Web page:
7.25% Tax-Protected Guaranteed Return – Would You Take It?

by Darwin on April 12, 2009

I saw this question posted by a municipal employee on a message board and wanted to share it here with a broader audience and give my perspective – and invite thoughts/ideas.

“I have an offer to join a new retirement plan that boils down to a (one time option to join, non-revocable) guaranteed 7.25% annual return on 401K equivalent contributions. I’m not worried about the County being able to fund this rate of return if things get really ugly. I’m also not that financially interested, preferring a “set it and forget it” approach to retiring.”

If there were no risk whatsoever of renegotiation of labor contracts or lack of the municipality’s ability to pay in the future (unlikely a problem since municipalities just raise taxes, kind of like our federal government will have to do when they can no longer print money due to inflation), this is a very good deal.

Here’s why: The risk-free rate of return (Treasuries) is extremely low.  You’re getting a 7.25% risk-free return, which is actually a double digit return risk-adjusted.

Why? Stocks carry with them massive volatility and there’s no guarantee that you’ll see a positive return over any particular period.  Look at Japan or look at our past 12 years.  There are some mildly involved equations I used in B-school for translating between risk-free and risky asset returns, but clearly, a risk-free return over 7% is unheard of, especially in the current low-interest rate environment.  As mentioned previously, this now allows you to take some cash on the side and if you’re concerned about missing a major market run in the next few decades, just buy some real cheap out of the money options each year.  If the market runs say, 30% one year, you can get a leveraged 200% return for example.  On years where the market’s flat, you lose the premium which might only be a few hundred bucks…but you’re guaranteed that 7+% return for a long period of time.

Anyone think this is a bad deal?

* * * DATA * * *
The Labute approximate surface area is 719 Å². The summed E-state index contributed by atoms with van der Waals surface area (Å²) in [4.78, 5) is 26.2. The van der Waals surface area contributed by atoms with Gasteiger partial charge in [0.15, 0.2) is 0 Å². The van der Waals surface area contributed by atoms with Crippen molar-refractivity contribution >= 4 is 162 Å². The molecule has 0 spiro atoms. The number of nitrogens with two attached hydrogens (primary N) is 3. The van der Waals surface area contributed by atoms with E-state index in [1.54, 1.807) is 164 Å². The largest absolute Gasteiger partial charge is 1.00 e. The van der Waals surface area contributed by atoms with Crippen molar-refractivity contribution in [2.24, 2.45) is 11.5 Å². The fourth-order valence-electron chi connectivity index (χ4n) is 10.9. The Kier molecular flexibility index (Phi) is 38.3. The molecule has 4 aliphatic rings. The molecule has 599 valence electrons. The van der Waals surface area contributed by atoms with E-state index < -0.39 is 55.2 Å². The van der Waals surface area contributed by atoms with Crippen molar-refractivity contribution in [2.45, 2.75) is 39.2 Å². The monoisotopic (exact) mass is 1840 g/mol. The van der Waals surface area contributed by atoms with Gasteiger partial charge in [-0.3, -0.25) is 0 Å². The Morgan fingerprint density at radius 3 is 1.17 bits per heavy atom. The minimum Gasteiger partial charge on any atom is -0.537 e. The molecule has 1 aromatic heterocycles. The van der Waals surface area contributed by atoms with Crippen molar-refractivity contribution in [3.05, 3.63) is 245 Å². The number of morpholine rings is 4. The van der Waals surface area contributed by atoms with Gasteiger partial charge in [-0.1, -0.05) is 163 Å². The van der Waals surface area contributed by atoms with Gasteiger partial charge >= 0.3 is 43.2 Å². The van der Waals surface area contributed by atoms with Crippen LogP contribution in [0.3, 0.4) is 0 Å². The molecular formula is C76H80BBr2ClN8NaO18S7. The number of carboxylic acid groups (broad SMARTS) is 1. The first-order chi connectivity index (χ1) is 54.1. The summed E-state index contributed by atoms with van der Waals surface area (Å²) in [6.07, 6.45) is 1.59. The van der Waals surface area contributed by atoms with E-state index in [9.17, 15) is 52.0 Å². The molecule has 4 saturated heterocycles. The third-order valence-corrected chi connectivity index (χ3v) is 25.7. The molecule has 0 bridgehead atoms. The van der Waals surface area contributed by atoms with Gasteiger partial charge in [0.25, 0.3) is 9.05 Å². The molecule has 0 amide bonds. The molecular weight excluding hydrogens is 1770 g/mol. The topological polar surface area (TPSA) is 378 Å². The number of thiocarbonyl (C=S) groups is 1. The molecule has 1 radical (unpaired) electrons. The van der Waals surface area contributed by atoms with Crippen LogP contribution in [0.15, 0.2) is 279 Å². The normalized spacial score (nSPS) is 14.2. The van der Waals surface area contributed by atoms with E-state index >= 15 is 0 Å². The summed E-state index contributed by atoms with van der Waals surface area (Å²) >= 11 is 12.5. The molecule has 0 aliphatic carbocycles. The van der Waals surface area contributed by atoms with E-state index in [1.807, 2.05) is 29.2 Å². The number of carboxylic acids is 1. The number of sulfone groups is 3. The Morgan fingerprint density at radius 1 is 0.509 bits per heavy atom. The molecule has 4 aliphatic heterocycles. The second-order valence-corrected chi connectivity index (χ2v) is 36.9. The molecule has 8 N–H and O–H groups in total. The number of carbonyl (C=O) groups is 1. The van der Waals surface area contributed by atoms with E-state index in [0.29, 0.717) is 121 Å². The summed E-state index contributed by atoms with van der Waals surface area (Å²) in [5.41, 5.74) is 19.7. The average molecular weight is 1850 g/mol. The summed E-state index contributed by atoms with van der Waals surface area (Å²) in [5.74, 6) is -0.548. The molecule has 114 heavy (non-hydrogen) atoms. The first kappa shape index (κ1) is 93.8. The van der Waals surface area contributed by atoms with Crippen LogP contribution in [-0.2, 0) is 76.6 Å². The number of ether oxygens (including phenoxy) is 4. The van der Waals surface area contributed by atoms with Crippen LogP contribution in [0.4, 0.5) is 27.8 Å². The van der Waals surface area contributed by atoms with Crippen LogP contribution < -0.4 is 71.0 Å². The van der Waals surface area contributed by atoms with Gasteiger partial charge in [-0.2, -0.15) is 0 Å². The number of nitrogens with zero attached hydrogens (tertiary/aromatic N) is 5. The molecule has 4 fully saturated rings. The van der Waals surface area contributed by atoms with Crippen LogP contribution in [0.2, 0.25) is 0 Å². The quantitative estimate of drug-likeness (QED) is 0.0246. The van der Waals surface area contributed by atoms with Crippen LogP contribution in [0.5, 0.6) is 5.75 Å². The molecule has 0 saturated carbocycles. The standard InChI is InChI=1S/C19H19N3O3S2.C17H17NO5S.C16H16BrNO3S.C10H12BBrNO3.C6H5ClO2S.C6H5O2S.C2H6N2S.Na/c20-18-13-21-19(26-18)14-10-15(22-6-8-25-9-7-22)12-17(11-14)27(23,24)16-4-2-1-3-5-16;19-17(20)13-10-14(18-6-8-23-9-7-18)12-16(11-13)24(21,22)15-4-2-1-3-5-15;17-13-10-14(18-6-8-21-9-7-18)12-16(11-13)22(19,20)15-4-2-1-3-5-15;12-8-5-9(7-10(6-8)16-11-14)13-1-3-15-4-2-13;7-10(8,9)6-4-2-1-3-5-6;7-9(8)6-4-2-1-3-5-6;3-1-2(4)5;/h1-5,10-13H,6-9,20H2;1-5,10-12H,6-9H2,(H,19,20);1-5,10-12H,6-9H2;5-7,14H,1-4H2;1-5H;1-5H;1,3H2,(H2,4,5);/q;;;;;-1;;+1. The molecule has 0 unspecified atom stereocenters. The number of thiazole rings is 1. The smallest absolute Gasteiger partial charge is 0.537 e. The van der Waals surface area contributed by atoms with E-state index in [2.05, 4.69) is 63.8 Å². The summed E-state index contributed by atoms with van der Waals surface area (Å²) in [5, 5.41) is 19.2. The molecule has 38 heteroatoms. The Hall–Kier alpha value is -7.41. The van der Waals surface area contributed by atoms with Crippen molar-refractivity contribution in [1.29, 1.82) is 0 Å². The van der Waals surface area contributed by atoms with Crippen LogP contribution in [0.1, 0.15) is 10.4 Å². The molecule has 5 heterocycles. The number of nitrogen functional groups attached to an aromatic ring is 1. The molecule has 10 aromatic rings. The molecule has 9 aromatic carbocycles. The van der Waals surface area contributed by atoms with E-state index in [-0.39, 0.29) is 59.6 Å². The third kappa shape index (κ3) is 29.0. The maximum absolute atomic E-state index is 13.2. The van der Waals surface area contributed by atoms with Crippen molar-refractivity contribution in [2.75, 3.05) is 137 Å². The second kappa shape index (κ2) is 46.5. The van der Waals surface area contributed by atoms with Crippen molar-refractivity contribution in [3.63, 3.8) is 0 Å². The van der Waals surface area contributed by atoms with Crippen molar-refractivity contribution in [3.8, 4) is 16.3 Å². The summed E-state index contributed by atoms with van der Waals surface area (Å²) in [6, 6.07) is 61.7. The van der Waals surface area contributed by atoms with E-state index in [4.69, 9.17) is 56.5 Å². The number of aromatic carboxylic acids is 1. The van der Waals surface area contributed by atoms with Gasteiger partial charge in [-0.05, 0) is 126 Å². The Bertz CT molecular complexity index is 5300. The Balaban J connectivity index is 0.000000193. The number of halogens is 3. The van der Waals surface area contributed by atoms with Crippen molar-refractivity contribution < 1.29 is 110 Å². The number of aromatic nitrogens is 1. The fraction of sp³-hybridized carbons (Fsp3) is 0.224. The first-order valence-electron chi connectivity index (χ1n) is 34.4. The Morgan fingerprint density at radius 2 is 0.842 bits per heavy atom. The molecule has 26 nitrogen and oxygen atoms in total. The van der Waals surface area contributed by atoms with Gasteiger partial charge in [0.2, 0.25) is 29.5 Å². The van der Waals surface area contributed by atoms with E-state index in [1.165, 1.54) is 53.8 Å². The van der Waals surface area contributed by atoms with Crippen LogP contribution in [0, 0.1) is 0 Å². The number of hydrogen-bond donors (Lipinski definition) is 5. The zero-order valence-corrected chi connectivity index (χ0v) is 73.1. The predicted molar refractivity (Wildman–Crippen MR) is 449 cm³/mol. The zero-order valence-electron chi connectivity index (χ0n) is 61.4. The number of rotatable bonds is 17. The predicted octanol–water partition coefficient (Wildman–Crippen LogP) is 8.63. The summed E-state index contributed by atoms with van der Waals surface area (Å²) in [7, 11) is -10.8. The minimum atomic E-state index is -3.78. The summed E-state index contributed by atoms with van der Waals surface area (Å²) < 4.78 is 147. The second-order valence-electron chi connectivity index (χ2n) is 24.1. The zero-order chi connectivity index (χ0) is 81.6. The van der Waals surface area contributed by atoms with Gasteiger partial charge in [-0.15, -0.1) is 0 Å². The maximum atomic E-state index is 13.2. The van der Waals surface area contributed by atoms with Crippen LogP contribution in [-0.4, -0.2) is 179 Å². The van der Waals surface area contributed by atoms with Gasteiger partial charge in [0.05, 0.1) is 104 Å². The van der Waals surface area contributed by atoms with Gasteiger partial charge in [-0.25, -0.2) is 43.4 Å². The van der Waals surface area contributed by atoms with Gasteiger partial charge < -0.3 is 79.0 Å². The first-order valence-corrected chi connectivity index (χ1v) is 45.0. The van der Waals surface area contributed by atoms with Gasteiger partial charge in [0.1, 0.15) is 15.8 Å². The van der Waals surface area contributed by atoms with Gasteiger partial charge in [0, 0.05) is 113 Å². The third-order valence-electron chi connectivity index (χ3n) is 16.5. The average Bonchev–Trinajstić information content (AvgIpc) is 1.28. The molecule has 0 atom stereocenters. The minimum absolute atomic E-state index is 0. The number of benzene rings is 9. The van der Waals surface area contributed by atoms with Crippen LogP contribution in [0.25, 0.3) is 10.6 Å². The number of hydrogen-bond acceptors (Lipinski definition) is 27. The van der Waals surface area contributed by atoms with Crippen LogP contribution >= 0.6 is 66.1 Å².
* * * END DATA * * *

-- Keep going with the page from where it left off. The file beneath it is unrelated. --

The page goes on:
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{ 2 comments… read them below or add one }

1 Wide Moat April 18, 2009 at 8:50 am

In absolute terms, and given inflation over the last twenty years in developed economies, a 7.25% risk-free return sounds attractive. But over longer periods, and in developing countries, a 7.25% rate would have lost significant (or most of its) purchasing power.

Also, what are the investments in? Anyone can make a promise that a return is risk-free, just as AIG could write an insurance contract for most any “unpredictable” event. Saying it doesn’t make it so. Given your B school analysis and common sense, I have to say that only Bernie Madoff offers 7.25% risk-free returns.

Wide Moat’s last blog post..Pricing Power and Economic Moats


2 Darwin April 18, 2009 at 8:51 pm

I have to go on what the employee posted in the forum, but essentially, it’s a government/municipal employee that’s being offered this fixed return through the municipality (i.e. taxpayer funded). We all know the gracious contracts inured to government and municipal employees that until now, have continued to thrive off the public largess. I have yet to see widespread defaults on obligations from these entities, so as long as you have faith that you’ll continue to see full pensions for teachers/police/firemen and as long as those constituents continue to represent a substantial portion of the voting populous (we all know laws and policies are based on what wins the next election), I don’t see the assumption that the municipality will meet their commitment as that far-fetched. The risk cannot be quantified, as it is not “market risk”, but rather, political risk.

Incidentally, Madoff was offering double-digit returns on a fictitious “split-strike” method that seemed to return consistent, market-beating results regardless of what was occurring in equities markets. It was so evident that something was fishy here that multiple prospective investors turned him down and some even approached the SEC, but they refused to act. So, Madoff, Stanford’s CDs and the like are very much different than a municipal obligation commitment.


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